Page 27: of Offshore Engineer Magazine (Mar/Apr 2023)

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INTERVIEW KEVIN SLIGH SR., DIRECTOR, BSEE sions and discharge detection to help identify chronic vio- entities which I’m more concerned about. But from what lators and assist in inspections, and work with the National I’m seeing, oil and gas companies understand the threat

Marine Fisheries Service (NMFS) on equipment/meth- and the risk. odologies that could be employed during construction/ Looking at offshore wind, these electrical substations are decommissioning operations to reduce noise (pressure- going to be connected to the grid. So we’re also talking to waves/acoustic energy) and potential impacts on Marine offshore wind developers about their connections to the

Protected Species. grid; their infrastructure concerns.

BSEE ECP also proposes, helps fund, and participates in research led by BOEM’s Environmental Studies Program Can you discuss BSEE’s eforts to train and equip its workforce? I know you talked about stafng (ESP) that focuses on detection, monitoring, and control up, but do you have enough people to manage devices that could be used to improve environmental pro- the workload?

tections during OCS energy operations.

We’re growing, Greg. Our most valuable asset is our

What do you see as some of the challenges that the workforce, our team players, and everything that we can ofshore energy industry as a whole will face in the do to get everything that they need is critical. We also have coming years, and how is BSEE preparing to meet something called the National Offshore Technical Center those challenges?

(NOTC) which produces about 23,000 contact hours per

The offshore environment is dynamic with certain in- year on training, and it’s everything from oil and gas to herent risks. The offshore energy industry, whether con- offshore wind, and now, too, even carbon sequestration. ventional oil and gas or offshore wind, has been at the fore- front of advancing technologies, and our continued ability to keep pace with those advances is critical. To do this, we must continue to attract a diverse, talented workforce with skills and expertise in both conventional and renewable energy operations. At the same time, our sister agency,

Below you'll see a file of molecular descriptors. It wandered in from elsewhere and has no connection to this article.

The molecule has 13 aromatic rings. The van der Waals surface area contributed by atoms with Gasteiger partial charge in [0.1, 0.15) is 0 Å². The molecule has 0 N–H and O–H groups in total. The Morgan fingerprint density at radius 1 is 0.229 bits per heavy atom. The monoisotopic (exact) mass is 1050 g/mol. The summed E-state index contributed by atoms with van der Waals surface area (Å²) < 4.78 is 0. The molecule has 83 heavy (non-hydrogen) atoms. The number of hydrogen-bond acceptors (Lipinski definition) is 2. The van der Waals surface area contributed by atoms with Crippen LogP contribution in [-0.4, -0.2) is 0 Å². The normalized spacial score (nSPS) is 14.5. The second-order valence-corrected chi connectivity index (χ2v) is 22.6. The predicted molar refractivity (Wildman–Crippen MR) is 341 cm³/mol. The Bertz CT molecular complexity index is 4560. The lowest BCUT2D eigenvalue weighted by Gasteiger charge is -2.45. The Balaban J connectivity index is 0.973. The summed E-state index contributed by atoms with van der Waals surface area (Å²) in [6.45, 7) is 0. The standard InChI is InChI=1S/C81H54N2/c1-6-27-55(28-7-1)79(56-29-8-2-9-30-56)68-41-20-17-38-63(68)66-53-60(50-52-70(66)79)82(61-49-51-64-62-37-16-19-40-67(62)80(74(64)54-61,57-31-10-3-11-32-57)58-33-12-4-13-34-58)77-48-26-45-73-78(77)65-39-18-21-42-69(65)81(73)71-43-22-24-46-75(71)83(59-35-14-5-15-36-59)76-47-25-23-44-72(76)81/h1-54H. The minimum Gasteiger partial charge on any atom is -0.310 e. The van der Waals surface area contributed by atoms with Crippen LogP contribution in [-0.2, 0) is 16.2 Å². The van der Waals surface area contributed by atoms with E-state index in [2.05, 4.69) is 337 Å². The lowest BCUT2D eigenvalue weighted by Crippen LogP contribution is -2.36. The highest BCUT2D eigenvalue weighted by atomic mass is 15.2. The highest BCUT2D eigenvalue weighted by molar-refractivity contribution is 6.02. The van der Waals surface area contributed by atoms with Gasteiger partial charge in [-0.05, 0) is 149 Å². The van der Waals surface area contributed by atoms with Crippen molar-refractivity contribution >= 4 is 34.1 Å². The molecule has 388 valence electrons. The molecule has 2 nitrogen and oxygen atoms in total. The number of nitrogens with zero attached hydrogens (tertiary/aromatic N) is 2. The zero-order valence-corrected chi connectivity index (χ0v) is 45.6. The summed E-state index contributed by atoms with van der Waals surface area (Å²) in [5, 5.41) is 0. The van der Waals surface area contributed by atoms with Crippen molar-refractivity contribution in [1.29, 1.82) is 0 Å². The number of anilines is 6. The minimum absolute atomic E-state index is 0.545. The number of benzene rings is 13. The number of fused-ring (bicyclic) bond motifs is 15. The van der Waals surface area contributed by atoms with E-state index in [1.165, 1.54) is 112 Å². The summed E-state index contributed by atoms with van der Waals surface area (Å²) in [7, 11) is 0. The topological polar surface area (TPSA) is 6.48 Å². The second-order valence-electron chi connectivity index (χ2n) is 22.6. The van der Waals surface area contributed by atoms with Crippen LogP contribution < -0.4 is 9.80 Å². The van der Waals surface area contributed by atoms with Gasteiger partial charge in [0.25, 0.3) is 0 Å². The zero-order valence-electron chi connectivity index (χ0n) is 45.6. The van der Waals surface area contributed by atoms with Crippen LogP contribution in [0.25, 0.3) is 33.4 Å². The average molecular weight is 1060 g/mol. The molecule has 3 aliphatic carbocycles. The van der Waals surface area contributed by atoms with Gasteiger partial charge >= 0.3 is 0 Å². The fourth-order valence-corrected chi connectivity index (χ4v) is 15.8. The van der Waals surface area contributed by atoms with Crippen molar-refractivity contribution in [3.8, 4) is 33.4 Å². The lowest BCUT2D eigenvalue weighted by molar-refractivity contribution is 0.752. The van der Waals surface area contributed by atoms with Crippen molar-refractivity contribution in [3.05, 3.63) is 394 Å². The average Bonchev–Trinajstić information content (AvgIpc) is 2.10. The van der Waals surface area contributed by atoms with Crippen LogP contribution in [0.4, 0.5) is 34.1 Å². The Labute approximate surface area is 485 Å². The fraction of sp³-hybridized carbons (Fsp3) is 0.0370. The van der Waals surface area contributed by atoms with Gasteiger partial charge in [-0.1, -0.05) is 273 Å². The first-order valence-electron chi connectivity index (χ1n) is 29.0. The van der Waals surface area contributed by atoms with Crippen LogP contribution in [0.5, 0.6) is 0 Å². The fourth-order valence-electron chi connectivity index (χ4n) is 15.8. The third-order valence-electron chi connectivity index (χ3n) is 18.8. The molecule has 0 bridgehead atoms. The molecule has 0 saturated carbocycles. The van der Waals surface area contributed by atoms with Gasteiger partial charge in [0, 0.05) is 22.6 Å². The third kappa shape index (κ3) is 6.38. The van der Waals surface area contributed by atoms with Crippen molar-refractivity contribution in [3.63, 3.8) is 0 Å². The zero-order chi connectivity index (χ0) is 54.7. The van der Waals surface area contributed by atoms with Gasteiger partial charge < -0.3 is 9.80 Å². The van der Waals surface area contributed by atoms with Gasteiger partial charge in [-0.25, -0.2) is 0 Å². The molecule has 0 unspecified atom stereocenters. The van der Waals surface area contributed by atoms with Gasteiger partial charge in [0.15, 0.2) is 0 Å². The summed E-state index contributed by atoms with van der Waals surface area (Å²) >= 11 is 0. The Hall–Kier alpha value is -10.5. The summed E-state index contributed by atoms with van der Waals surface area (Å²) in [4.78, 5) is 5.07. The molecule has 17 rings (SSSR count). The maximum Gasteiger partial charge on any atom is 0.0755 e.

BOEM, has provided incentives, through recent offshore wind lease sales, to the offshore wind industry to provide

Watch the full interview with Kevin Sligh Sr., Direc- for workforce training and supply chain development as tor, Bureau of Safety and Environmental Enforcement they work to develop their leases. (BSEE), on Offshore Engineer TV.

What are some of the cybersecurity challenges that the ofshore energy industry faces, and specifcal- ly, what is BSEE doing to address these challenges?

Last summer when I came on board, GAO [U.S. Gov- ernment Accountability Offce] sent out a report with some recommendations for BSEE to take a look at off- shore oil and gas from a cybersecurity perspective.

We’re at the point now where we’re actively building out a cyber strategy here in BSEE as it pertains to being a regulator.

The industry players maintain their own systems, and we’re starting to make visits to some of the industry play- ers down in Houston to take a look at their Emergency

Editor’s Note: The proceeded is a compilation of both

Operations Centers (EOC) to understand what they’re

Offshore Engineer’s video interview with BSEE Direc- using and ensuring that they have adequate resources to tor Kevin Sligh Sr. and written responses to questions via handle cyber. email. It has been edited for brevity and clarity.

I think industry knows it and gets it. There may be a few players out there, a few of the [mid- and small-sized]


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